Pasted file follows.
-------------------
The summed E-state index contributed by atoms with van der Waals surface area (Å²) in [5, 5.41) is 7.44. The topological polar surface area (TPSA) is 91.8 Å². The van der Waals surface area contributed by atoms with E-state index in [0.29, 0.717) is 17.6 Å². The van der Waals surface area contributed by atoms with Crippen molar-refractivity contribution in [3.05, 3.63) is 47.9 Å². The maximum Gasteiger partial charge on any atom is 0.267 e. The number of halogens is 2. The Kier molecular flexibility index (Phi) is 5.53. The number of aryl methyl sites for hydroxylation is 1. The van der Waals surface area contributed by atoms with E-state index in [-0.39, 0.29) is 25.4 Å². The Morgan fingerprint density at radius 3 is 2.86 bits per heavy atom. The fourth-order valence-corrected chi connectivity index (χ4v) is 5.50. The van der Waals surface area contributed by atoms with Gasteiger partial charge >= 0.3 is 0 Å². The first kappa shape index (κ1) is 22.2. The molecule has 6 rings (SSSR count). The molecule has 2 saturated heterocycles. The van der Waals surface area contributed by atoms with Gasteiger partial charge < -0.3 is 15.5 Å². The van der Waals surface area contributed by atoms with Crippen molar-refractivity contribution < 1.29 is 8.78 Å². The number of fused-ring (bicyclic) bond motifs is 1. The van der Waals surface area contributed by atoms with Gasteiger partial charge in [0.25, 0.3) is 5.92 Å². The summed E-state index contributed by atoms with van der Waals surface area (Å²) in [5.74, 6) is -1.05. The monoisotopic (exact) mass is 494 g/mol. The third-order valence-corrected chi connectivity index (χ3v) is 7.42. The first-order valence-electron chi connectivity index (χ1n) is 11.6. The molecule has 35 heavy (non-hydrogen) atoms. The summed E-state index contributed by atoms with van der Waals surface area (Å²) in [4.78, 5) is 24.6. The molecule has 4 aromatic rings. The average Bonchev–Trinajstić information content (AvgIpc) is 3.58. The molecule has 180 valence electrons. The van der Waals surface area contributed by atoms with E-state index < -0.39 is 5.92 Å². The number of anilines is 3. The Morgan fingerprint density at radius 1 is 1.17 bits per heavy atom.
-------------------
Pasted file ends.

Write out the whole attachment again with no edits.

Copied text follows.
The summed E-state index contributed by atoms with van der Waals surface area (Å²) in [5, 5.41) is 7.44. The topological polar surface area (TPSA) is 91.8 Å². The van der Waals surface area contributed by atoms with E-state index in [0.29, 0.717) is 17.6 Å². The van der Waals surface area contributed by atoms with Crippen molar-refractivity contribution in [3.05, 3.63) is 47.9 Å². The maximum Gasteiger partial charge on any atom is 0.267 e. The number of halogens is 2. The Kier molecular flexibility index (Phi) is 5.53. The number of aryl methyl sites for hydroxylation is 1. The van der Waals surface area contributed by atoms with E-state index in [-0.39, 0.29) is 25.4 Å². The Morgan fingerprint density at radius 3 is 2.86 bits per heavy atom. The fourth-order valence-corrected chi connectivity index (χ4v) is 5.50. The van der Waals surface area contributed by atoms with Gasteiger partial charge >= 0.3 is 0 Å². The first kappa shape index (κ1) is 22.2. The molecule has 6 rings (SSSR count). The molecule has 2 saturated heterocycles. The van der Waals surface area contributed by atoms with Gasteiger partial charge < -0.3 is 15.5 Å². The van der Waals surface area contributed by atoms with Crippen molar-refractivity contribution < 1.29 is 8.78 Å². The number of fused-ring (bicyclic) bond motifs is 1. The van der Waals surface area contributed by atoms with Gasteiger partial charge in [0.25, 0.3) is 5.92 Å². The summed E-state index contributed by atoms with van der Waals surface area (Å²) in [5.74, 6) is -1.05. The monoisotopic (exact) mass is 494 g/mol. The third-order valence-corrected chi connectivity index (χ3v) is 7.42. The first-order valence-electron chi connectivity index (χ1n) is 11.6. The molecule has 35 heavy (non-hydrogen) atoms. The summed E-state index contributed by atoms with van der Waals surface area (Å²) in [4.78, 5) is 24.6. The molecule has 4 aromatic rings. The average Bonchev–Trinajstić information content (AvgIpc) is 3.58. The molecule has 180 valence electrons. The van der Waals surface area contributed by atoms with E-state index < -0.39 is 5.92 Å². The number of anilines is 3. The Morgan fingerprint density at radius 1 is 1.17 bits per heavy atom.